Focused Investigation Project
Long-duration human space flight requires new approaches to translating terrestrial medical technologies for use in space. Level Ex develops medical simulation apps used for physician training and proposes to adapt its simulation framework to the environment and conditions found in spacecraft. Multiple factors impact medical care in space environments including anatomical changes to the human body when exposed to microgravity over long durations, activity differences in microgravity, and spatial limitations. Multiple programs are devoted to studying space medicine, such as a four-week aerospace medicine clerkship at NASA Johnson Space Center and two military residency programs. However, the ultimate method of studying medical procedures in space and training astronauts on these procedures is within an actual environment, such as the International Space Station (ISS), although this is infeasible for all except for those few astronauts assigned to the ISS. Another option is training during a low-gravity parabolic flight but this scenario is expensive and would still lack the ability to induce changes in human physiology that would occur during a long-duration space flight. Thus, there exists a critical need to expand the accessibility of medical research and training through simulated environments that account for space conditions and their impact on the human body. Both NASA and the private sector have worked toward developing capabilities to simulate many health aspects of space flight. These studies and virtual simulations by NASA and third-party vendors, such as within the Digital Astronaut Project and now the Integrated Medical Model Project, have focused on how a specific component of human anatomy and physiology is impacted by long periods in microgravity. Simulations and mathematical models of the heart, eyes, and skeletal structure have been developed to a high degree of fidelity to enable a clearer scientific understanding of human health needed for space flight planning and research. However, simulations to date have a key limitation, in that they are discrete programs that capture only a single individual component of the human system. None of the work to date has been capable of incorporating all of the known research around space health into a cohesive, simulated, and interactive hyper-realistic environment.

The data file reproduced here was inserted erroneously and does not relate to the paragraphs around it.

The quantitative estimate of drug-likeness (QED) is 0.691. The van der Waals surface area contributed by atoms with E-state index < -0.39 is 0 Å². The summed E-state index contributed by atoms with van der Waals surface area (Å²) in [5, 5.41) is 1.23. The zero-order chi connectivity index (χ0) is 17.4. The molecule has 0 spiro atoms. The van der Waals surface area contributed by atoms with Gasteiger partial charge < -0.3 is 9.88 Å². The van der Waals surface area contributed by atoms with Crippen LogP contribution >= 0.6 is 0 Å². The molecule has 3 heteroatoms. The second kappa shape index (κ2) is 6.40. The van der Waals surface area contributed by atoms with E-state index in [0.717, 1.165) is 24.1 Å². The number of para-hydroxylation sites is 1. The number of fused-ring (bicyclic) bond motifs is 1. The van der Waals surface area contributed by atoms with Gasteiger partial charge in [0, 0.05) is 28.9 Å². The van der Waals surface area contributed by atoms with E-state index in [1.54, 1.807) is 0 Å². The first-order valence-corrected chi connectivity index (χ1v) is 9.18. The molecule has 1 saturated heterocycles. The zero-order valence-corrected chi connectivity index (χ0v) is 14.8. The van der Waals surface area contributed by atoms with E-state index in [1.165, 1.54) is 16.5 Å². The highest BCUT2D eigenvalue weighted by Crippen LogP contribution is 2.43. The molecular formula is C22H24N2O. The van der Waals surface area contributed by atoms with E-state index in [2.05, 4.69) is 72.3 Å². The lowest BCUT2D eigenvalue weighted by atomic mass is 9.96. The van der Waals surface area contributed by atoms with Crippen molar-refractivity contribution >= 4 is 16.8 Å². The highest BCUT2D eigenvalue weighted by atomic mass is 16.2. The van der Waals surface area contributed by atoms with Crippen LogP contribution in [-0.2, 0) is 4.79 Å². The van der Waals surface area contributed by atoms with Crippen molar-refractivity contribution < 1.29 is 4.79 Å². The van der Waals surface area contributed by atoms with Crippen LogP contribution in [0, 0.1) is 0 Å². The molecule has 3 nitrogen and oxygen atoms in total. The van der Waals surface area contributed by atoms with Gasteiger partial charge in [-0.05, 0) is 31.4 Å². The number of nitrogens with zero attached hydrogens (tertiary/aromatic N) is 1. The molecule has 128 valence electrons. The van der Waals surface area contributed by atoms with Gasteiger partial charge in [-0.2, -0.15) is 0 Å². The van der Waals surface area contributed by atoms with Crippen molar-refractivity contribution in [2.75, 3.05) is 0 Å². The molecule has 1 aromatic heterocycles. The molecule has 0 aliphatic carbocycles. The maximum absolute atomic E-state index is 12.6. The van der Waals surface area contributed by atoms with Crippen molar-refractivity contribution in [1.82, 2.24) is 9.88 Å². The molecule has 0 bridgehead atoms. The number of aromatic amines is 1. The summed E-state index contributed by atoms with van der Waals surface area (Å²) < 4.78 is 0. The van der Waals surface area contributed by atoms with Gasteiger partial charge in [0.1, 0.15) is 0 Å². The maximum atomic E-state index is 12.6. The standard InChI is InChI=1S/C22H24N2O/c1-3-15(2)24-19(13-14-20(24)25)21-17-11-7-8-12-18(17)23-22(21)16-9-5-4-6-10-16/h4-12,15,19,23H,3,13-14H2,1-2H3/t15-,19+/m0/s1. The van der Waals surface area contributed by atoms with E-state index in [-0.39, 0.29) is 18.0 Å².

To address this need, Level Ex proposes to adapt its real-time medical simulation platform to include the effects of long-duration space flight. Through a significant investment in R&D, the existing Level Ex platform has been developed by a team of top video game/ simulation developers/artists, biomedical engineers, and physicians from around the United States who are expert in the simulation of medical reality in mobile, virtual reality (VR), and augmented reality (AR) environments. Major components include tissue recreation and rendering technology used for high-resolution visualization. Level Ex also applies its extensive experience in building physics-based computational models (such as fluid dynamics) that run in real time and enable medical professionals to practice complex medical procedures based on medical data.
To adapt its current simulation framework to a space medical environment, Level Ex proposed the following project objectives:
(1) Simulate and render the environmental physics of the spacecraft (physical modeling of volume, interiors, mass, temperature, light, radiation, barometric pressure, sound, and gas).
(2) Develop or adapt the virtual human simulation to include anatomical and physiological changes caused by long-duration exposure to space.
(3) Demonstrate the use of medical tool technologies relevant to space flight.
(4) Research and report on existing data simulation gaps and future simulation needs.